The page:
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Passkeys explained: How to embrace a passwordless future today

PasskeyImage: Microsoft

“Logging in without any passwords, how’s that supposed to work?” you may be asking yourself. After all, user names and passwords are so much a part of everyday life that it’s hard to imagine whether it might not work without them.

Yes, you can log in without a password, and it’s even more convenient, faster, and more secure than before. This time it’s not just an advertising promise, a fundamental change is actually underway.

Because the status quo is downright sobering: Billions of personal accounts have been hacked worldwide. In Germany, almost one in three people have had their online accounts spied on, according to a representative survey commissioned by the consumer advice center.


There are many reasons for this, some of which are due to the carelessness of some users. After all, not everyone wants to assign a unique and secure password to all of their 100 or so accounts — despite all the well-intentioned advice. The consequences are well known.

However, the situation is not as hopeless as it seemed for a long time. You can log in to more and more internet services, from Amazon to Whatsapp, using the new “passkeys.” Not only are they easier and more convenient to manage, they are also much more secure.

You no longer have to remember anything, so you can’t forget anything, and you don’t even need new equipment. You can get started straight away with your PC or smartphone.

Further reading: I’m ditching my passwords—and you should too

PC and smartphone are all you need to log in securely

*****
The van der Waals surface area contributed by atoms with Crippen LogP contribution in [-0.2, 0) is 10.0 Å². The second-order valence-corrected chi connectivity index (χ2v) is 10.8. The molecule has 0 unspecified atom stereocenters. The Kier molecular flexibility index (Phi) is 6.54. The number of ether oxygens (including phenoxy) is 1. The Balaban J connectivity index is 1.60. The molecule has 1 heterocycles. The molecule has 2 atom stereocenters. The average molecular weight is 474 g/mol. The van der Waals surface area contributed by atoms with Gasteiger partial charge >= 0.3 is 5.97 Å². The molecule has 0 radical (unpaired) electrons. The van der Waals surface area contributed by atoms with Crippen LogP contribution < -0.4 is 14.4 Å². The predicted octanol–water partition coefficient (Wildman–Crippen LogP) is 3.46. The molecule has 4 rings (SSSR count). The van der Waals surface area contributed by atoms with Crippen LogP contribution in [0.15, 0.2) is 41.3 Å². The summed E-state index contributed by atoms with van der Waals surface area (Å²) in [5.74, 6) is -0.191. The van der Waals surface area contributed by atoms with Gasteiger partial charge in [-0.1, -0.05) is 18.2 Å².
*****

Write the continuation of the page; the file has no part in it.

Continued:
We focus on the practical use of passkeys and only explain the technology behind them to the extent that it helps you understand them and have the necessary trust. Passkeys are a further development of the established Fido 2 security standard with asymmetric encryption.

When you set up a passkey to log in to an online service, your PC or mobile phone generates a key pair. The public key is sent to the website and stored there, the private key is secret and remains in the crypto chip of your device — i.e. in the Trusted Platform Module (TPM) on a computer.

If you use a smartphone, the private key is also securely synchronized in the cloud of the operating system, i.e. Apple or Google. This is one of several advantages of the smartphone, which we will come back to in a moment.

Once a passkey has been set up, the next time you visit the website (or app), you simply tell it that you want to log in. The online service then sends your device a so-called challenge: a task that can only be solved with the help of your private key stored in your device and which you authorize using your fingerprint, face scan, or PIN.

Only the digitally signed solution to the challenge is sent back, not the private key itself.